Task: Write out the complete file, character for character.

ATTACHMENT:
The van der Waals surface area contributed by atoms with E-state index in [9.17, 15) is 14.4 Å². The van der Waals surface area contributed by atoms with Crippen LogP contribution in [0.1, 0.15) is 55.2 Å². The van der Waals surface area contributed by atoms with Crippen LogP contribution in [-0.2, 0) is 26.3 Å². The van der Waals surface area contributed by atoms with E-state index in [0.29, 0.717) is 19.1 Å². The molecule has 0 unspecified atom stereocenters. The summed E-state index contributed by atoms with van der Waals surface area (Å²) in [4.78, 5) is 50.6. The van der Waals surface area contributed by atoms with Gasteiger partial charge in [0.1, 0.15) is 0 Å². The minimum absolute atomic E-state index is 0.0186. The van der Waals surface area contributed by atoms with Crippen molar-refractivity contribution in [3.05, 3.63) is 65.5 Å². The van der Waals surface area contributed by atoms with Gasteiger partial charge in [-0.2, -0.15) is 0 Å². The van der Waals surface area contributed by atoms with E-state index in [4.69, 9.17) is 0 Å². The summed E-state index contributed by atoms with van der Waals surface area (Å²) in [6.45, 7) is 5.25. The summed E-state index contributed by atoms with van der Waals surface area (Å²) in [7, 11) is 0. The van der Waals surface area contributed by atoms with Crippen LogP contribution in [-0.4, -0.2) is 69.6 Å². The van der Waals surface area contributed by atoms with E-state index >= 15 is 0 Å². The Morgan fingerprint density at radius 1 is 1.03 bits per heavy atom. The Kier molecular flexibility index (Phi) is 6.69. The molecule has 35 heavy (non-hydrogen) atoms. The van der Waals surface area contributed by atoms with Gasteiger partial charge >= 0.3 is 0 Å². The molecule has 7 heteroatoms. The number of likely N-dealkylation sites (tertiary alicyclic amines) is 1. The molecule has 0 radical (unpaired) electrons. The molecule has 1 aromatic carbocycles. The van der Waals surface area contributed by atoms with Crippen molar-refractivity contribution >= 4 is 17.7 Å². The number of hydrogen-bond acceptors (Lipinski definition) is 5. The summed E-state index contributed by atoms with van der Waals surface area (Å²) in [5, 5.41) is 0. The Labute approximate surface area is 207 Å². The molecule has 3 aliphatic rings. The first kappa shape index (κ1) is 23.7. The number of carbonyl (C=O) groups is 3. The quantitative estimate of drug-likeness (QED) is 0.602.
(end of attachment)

The van der Waals surface area contributed by atoms with E-state index in [9.17, 15) is 14.4 Å². The van der Waals surface area contributed by atoms with Crippen LogP contribution in [0.1, 0.15) is 55.2 Å². The van der Waals surface area contributed by atoms with Crippen LogP contribution in [-0.2, 0) is 26.3 Å². The van der Waals surface area contributed by atoms with E-state index in [0.29, 0.717) is 19.1 Å². The molecule has 0 unspecified atom stereocenters. The summed E-state index contributed by atoms with van der Waals surface area (Å²) in [4.78, 5) is 50.6. The van der Waals surface area contributed by atoms with Gasteiger partial charge in [0.1, 0.15) is 0 Å². The minimum absolute atomic E-state index is 0.0186. The van der Waals surface area contributed by atoms with Crippen molar-refractivity contribution in [3.05, 3.63) is 65.5 Å². The van der Waals surface area contributed by atoms with Gasteiger partial charge in [-0.2, -0.15) is 0 Å². The van der Waals surface area contributed by atoms with E-state index in [4.69, 9.17) is 0 Å². The summed E-state index contributed by atoms with van der Waals surface area (Å²) in [6.45, 7) is 5.25. The summed E-state index contributed by atoms with van der Waals surface area (Å²) in [7, 11) is 0. The van der Waals surface area contributed by atoms with Crippen LogP contribution in [-0.4, -0.2) is 69.6 Å². The van der Waals surface area contributed by atoms with E-state index >= 15 is 0 Å². The Morgan fingerprint density at radius 1 is 1.03 bits per heavy atom. The Kier molecular flexibility index (Phi) is 6.69. The molecule has 35 heavy (non-hydrogen) atoms. The van der Waals surface area contributed by atoms with Gasteiger partial charge >= 0.3 is 0 Å². The molecule has 7 heteroatoms. The number of likely N-dealkylation sites (tertiary alicyclic amines) is 1. The molecule has 0 radical (unpaired) electrons. The molecule has 1 aromatic carbocycles. The van der Waals surface area contributed by atoms with Crippen molar-refractivity contribution >= 4 is 17.7 Å². The number of hydrogen-bond acceptors (Lipinski definition) is 5. The summed E-state index contributed by atoms with van der Waals surface area (Å²) in [5, 5.41) is 0. The Labute approximate surface area is 207 Å². The molecule has 3 aliphatic rings. The first kappa shape index (κ1) is 23.7. The number of carbonyl (C=O) groups is 3. The quantitative estimate of drug-likeness (QED) is 0.602.